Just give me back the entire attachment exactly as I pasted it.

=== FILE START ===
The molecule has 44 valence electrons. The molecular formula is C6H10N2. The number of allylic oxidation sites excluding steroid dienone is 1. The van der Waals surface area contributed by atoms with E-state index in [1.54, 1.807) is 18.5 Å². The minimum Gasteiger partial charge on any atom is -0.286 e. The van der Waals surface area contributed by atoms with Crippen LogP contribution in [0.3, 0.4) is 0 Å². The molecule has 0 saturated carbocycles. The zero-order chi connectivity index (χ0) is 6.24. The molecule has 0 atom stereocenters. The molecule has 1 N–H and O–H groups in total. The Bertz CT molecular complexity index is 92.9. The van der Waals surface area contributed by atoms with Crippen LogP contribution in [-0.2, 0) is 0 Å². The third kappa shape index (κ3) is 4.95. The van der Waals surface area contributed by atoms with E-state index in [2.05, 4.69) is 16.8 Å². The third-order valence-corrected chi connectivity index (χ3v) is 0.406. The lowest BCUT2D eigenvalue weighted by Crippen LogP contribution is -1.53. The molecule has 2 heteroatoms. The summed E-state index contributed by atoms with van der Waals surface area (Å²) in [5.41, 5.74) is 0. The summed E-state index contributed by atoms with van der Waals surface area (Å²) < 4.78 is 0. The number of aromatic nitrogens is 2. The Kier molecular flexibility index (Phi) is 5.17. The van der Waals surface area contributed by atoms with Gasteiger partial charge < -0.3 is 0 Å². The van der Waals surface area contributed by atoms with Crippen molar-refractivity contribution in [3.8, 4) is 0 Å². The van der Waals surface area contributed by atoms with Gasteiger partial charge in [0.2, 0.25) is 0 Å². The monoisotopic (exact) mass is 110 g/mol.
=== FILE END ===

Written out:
The molecule has 44 valence electrons. The molecular formula is C6H10N2. The number of allylic oxidation sites excluding steroid dienone is 1. The van der Waals surface area contributed by atoms with E-state index in [1.54, 1.807) is 18.5 Å². The minimum Gasteiger partial charge on any atom is -0.286 e. The van der Waals surface area contributed by atoms with Crippen LogP contribution in [0.3, 0.4) is 0 Å². The molecule has 0 saturated carbocycles. The zero-order chi connectivity index (χ0) is 6.24. The molecule has 0 atom stereocenters. The molecule has 1 N–H and O–H groups in total. The Bertz CT molecular complexity index is 92.9. The van der Waals surface area contributed by atoms with Crippen LogP contribution in [-0.2, 0) is 0 Å². The third kappa shape index (κ3) is 4.95. The van der Waals surface area contributed by atoms with E-state index in [2.05, 4.69) is 16.8 Å². The third-order valence-corrected chi connectivity index (χ3v) is 0.406. The lowest BCUT2D eigenvalue weighted by Crippen LogP contribution is -1.53. The molecule has 2 heteroatoms. The summed E-state index contributed by atoms with van der Waals surface area (Å²) in [5.41, 5.74) is 0. The summed E-state index contributed by atoms with van der Waals surface area (Å²) < 4.78 is 0. The number of aromatic nitrogens is 2. The Kier molecular flexibility index (Phi) is 5.17. The van der Waals surface area contributed by atoms with Gasteiger partial charge < -0.3 is 0 Å². The van der Waals surface area contributed by atoms with Crippen molar-refractivity contribution in [3.8, 4) is 0 Å². The van der Waals surface area contributed by atoms with Gasteiger partial charge in [0.2, 0.25) is 0 Å². The monoisotopic (exact) mass is 110 g/mol.